17. Practice mindfulness and meditation
18. Notice when rumination happens
19. Keep your focus on problem-solving
20. Journal your thoughts
Jim Kwik suggests:
21. Catch yourself and stop yourself
22. Find a way to let the thoughts out
23. Set aside 10-15 minutes each day to reflect
24. Get busy and divert your mind to another task
Here’s entrepreneur and philosopher Albert Hobohm speaking to a TEDx audience on how to stop your thoughts from controlling your life:
Overthinking vs. Deep Thinking: Did Einstein Overthink
Short answer: Probably yes. Long answer: What scientific thinkers as Albert Einstein, Stephen Hawking, and Marie Curie did more of was deliberation.
Deliberation is thinking deeply about something over a long time to reach a careful, conscious decision. Deliberate thinkers often collaborate with others to troubleshoot and expand their input-to-output journey.
The keyword there is output. The thinkers from any field — science, philosophy, politics, business — always think to reach a decision or conclusion.
In contrast, the overthinkers almost always do all the thinking on their own without reaching out for any collaboration. Also, as opposed to thinkers, their thoughts produce no output or action.How do you know it's overthinking, not deep thinking? Overthinking does not let you reach any final decision or take any action. Deep thinking does. Click To Tweet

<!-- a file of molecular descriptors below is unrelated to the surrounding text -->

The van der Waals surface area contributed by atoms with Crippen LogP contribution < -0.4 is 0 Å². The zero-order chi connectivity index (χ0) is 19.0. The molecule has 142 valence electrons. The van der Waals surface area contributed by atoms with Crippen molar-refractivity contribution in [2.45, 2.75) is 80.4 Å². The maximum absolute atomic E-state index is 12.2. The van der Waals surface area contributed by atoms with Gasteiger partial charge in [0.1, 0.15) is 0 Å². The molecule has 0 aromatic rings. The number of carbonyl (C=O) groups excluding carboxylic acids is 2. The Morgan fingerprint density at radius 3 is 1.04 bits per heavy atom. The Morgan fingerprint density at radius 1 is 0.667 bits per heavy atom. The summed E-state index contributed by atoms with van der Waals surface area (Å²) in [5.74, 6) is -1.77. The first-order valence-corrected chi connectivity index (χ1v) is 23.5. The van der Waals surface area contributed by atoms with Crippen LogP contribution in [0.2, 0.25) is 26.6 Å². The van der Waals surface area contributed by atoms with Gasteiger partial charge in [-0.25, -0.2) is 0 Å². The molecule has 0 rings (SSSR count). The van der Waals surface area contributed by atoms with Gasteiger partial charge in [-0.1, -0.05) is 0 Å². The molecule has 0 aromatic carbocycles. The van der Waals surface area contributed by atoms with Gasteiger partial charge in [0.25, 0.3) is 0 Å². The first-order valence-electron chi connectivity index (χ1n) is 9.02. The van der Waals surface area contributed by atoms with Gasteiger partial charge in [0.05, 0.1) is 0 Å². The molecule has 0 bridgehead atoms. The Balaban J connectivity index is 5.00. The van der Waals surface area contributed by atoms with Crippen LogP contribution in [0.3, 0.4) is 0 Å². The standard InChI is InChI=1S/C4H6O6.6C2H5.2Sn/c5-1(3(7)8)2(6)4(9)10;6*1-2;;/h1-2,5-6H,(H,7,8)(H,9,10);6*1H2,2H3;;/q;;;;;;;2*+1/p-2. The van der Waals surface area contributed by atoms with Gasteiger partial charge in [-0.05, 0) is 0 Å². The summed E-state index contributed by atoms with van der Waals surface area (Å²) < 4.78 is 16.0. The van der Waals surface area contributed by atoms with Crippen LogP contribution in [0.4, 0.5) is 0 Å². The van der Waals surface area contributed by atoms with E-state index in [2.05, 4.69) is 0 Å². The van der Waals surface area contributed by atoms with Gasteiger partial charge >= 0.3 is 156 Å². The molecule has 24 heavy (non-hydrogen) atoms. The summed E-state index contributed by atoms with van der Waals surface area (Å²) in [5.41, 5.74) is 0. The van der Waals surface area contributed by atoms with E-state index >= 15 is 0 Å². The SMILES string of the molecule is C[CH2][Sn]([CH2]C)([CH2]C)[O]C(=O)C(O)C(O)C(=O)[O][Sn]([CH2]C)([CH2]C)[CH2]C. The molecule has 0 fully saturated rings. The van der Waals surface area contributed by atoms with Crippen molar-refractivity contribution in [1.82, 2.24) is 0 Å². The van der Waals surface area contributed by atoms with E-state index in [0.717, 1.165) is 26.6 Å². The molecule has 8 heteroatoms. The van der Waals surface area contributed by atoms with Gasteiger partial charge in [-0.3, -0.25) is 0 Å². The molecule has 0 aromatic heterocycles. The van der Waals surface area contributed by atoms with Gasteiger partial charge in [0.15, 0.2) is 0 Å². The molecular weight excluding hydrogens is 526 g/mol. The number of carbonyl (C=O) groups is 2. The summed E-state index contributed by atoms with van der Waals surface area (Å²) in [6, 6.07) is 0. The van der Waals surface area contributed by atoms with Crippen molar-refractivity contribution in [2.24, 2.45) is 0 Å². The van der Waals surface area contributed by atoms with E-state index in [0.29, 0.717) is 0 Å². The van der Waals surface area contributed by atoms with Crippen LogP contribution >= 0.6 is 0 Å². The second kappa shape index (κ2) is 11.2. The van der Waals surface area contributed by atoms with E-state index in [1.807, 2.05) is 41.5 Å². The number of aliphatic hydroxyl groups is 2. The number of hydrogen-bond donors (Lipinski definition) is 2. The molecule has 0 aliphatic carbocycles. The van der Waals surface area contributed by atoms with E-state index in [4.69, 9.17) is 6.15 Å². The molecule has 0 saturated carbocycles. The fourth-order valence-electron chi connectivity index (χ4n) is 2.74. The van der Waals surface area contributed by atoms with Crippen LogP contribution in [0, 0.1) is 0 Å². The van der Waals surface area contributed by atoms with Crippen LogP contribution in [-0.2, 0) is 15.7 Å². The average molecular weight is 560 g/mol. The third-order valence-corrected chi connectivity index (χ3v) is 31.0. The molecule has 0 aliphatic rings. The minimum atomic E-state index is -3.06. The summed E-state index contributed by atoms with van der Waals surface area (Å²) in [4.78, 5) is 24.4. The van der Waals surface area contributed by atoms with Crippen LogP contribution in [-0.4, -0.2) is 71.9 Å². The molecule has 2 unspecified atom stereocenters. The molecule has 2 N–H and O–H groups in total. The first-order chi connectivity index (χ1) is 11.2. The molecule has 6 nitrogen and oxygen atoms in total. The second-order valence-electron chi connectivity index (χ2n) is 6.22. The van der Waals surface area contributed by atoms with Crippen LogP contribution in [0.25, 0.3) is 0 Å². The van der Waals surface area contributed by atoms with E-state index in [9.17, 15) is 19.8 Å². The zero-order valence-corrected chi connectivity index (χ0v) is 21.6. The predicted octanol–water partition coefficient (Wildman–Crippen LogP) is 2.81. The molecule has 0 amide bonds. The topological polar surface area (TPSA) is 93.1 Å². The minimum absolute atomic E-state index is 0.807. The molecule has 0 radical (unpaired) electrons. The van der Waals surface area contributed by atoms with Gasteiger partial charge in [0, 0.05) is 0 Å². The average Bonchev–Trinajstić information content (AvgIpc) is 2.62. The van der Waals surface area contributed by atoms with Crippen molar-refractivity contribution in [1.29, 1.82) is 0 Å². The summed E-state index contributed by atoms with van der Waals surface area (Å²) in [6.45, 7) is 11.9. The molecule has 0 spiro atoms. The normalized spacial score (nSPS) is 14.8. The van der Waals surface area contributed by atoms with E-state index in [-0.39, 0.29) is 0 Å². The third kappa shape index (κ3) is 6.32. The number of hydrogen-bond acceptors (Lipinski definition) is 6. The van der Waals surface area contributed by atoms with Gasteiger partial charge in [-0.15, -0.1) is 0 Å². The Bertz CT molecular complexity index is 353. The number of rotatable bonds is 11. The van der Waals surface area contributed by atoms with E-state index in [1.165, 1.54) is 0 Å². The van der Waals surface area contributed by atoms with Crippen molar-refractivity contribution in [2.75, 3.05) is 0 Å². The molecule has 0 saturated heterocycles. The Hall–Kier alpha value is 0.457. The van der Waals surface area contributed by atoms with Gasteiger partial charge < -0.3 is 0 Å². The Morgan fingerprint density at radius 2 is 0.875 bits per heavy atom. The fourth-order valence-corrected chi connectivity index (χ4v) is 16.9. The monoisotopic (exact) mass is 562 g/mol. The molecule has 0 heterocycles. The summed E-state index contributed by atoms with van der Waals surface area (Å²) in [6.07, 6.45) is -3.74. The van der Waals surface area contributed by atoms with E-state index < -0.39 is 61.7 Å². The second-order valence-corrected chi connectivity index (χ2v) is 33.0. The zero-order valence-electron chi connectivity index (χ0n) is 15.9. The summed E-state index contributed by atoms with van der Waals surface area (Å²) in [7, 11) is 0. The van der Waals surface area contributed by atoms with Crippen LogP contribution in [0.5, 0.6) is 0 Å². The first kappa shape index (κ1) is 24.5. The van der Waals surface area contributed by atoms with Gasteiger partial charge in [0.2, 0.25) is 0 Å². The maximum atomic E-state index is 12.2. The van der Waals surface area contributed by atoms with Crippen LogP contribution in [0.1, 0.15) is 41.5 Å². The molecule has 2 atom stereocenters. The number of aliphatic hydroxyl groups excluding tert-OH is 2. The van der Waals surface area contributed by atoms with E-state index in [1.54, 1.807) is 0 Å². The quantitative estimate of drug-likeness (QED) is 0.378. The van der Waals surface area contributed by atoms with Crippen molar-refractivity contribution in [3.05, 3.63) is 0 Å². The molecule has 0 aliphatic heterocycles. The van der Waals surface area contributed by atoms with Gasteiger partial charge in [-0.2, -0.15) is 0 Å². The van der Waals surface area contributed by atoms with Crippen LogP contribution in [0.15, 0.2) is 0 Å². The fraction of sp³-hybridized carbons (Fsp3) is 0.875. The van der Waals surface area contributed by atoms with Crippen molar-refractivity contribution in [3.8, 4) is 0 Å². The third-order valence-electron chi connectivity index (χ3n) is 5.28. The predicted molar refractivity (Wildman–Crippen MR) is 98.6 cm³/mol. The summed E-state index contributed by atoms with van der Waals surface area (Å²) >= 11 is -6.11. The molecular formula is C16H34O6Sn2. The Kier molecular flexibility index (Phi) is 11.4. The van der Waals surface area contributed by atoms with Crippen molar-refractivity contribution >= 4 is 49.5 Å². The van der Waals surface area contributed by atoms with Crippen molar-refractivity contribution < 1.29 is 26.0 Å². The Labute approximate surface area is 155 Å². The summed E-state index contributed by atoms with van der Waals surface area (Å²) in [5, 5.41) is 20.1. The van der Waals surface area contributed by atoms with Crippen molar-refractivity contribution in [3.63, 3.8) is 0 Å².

Overthinking is one of the most vulnerable factors in your personality that puts you at a high risk of depression, often as soon as within a year of a negative life event. The researchers also see it linked to anxiety.
So, stay watchful and take notice early if you are overthinking things. Use the four methods above to arrest the irksome habit before it leads to other disruptive mental disorders.
However, if you find it hard to get over it yourself, please seek expert psychological help.
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Check out these 80 Amazing Quotes That Will Help You Stop Overthinking!
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Author Bio: Written and reviewed by Sandip Roy—a medical doctor, psychology writer, and happiness researcher. Founder and Chief Editor of The Happiness Blog. Writes popular science articles on happiness, positive psychology, and related topics.
• Our story: Happiness Project